I suppose any sort of artist who deals with violence struggles with the question of how to depict it. TV producers covering 9-11 in real time made an instant decision not to show us images of people plummeting from the Towers--a decision that still seems right a decade on. The most violent thing I've ever seen on film was the episode in Jewel in the Crown when Mildred Layton tosses a glass of water at Barbie Batchelor. But Laocoon was originally painted in gory polychrome and the Sopranos was hardly an exercise in restraint. Emmett Till's mother held the service with an open casket, the pages of Dante fairly dance with horror, and no one calls Guernica gratuitous. Fiction or reality, epic poetry or television specials; if there is a rule here about when violence should be rendered and when only alluded to, I can't find it.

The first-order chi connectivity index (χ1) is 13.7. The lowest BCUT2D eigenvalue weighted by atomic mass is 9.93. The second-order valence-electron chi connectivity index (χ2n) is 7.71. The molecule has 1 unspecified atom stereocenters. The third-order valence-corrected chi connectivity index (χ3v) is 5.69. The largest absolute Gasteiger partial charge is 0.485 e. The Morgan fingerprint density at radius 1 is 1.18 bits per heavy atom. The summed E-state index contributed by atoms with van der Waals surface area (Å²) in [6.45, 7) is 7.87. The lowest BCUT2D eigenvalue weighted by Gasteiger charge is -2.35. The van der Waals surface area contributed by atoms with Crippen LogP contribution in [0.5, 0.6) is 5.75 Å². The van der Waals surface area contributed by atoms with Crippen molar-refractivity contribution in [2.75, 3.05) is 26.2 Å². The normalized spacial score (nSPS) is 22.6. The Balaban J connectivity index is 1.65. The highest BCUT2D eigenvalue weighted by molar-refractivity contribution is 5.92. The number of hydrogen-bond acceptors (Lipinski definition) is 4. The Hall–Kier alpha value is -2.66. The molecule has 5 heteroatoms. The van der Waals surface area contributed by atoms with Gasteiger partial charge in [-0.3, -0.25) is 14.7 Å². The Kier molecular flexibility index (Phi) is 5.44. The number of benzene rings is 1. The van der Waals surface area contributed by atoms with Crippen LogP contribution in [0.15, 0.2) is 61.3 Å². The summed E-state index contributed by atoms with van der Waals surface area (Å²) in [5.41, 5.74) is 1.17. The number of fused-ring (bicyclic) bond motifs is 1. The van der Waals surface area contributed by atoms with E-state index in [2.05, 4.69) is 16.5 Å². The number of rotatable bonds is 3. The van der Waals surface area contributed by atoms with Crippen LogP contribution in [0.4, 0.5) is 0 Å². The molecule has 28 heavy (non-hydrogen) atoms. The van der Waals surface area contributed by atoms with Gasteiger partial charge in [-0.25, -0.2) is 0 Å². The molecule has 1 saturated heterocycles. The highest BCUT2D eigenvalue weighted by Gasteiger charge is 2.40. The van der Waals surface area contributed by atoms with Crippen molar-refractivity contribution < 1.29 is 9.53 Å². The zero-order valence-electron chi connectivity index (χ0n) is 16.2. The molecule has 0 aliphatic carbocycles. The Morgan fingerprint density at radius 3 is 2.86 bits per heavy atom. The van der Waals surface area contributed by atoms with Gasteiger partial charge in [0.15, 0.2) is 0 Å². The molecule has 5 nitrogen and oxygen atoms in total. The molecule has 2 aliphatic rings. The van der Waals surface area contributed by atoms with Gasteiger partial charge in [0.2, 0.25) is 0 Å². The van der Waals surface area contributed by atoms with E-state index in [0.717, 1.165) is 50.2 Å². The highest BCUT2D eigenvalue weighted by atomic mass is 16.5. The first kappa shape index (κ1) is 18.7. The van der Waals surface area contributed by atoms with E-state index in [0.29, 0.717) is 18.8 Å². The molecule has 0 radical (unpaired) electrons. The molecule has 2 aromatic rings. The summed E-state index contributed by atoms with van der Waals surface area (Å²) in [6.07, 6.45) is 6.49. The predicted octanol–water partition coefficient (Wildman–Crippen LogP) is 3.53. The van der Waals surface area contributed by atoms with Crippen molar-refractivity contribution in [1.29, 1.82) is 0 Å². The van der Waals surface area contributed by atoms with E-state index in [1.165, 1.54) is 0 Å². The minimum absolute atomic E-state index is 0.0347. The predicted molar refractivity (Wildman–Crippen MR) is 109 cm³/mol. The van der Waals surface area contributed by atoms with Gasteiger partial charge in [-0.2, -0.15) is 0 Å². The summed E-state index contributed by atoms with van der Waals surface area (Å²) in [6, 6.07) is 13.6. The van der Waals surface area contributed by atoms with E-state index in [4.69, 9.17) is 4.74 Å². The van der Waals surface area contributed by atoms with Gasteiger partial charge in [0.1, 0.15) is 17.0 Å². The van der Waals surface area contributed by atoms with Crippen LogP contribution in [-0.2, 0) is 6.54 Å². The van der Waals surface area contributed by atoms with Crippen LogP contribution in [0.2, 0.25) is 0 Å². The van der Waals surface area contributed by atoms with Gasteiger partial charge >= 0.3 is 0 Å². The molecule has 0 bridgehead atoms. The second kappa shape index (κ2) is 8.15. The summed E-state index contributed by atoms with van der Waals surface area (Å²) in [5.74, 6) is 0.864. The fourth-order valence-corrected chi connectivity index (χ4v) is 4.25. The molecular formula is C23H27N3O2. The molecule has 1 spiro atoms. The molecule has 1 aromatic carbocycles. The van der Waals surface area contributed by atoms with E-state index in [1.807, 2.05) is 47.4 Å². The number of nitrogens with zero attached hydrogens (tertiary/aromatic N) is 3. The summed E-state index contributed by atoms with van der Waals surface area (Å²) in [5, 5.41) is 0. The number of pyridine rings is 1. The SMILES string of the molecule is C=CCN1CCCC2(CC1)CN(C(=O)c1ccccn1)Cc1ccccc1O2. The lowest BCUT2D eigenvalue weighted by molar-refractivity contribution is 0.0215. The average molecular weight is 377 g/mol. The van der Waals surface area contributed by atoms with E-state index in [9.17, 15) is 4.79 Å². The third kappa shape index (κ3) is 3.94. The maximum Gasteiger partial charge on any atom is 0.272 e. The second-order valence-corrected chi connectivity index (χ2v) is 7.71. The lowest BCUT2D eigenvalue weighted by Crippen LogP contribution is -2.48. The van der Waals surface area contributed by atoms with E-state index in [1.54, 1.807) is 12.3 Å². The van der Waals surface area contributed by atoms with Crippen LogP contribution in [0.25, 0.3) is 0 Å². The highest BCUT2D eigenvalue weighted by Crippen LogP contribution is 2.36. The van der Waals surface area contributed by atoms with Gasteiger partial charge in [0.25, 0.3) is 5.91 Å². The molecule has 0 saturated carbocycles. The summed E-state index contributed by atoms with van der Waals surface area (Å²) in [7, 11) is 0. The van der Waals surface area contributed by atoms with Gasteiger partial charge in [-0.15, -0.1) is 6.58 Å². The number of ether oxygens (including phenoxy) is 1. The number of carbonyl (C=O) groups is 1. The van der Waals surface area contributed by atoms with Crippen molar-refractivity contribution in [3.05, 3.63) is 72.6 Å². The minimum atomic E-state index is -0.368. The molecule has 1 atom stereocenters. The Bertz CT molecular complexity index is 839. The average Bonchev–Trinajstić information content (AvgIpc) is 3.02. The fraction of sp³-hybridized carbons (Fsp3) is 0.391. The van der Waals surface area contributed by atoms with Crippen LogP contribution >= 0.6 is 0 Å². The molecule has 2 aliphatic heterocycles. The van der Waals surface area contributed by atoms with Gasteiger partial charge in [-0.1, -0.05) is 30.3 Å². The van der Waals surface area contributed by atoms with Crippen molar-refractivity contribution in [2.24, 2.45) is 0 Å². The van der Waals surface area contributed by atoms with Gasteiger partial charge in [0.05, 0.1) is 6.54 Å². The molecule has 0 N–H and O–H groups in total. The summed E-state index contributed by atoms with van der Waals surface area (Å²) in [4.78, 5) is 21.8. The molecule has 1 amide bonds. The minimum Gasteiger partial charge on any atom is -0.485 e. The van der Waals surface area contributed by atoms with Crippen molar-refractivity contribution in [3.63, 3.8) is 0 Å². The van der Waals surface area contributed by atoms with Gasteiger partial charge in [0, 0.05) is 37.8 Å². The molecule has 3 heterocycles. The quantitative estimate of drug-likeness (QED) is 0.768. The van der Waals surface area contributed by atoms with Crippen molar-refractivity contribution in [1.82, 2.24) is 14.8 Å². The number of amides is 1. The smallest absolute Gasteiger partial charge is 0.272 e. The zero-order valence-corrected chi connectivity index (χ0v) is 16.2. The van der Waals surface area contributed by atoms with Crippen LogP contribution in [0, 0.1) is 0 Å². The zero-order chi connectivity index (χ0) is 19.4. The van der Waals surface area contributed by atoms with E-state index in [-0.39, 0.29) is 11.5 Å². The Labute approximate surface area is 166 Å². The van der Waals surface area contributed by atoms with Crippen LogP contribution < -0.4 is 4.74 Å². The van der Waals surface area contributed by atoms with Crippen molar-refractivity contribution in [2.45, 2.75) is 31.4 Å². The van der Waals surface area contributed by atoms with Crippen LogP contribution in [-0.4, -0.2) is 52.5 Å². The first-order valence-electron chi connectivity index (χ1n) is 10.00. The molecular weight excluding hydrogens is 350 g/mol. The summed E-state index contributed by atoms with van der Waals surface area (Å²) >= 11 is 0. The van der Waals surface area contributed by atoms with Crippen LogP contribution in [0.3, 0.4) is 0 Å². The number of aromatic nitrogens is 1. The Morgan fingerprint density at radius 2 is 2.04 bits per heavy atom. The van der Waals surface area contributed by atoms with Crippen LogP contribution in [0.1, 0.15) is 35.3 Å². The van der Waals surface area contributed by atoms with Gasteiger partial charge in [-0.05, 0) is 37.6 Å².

Nor is it an entirely misguided to reset the violence of Congo in the British countryside. Violence in the Congo has become a dog-bites-man story; it needs to be seen afresh or it won't be seen at all. Besides, white people's sympathetic motor neurons don't register the experience of the darker skinned, or anyway not as much. A few years ago, a Belgian charity used popular cartoon characters to depict the plight of the refugees they were helping. I wondered if we could ever borrow the Simpsons for a similar purpose. Done right, this could be effective.
So what's the matter with Unwatchable? Nearly everything. It's too much and not enough, shocking yet inert, baffling rather than mimetic. It substitutes agitprop for understanding. We end less enlightened than we began, alienated instead of sympathetic. It is possible to depict the most horrifying sort of violence, I suppose, but only if it's done in good taste, a quality as elusive as humor--and at root as moral.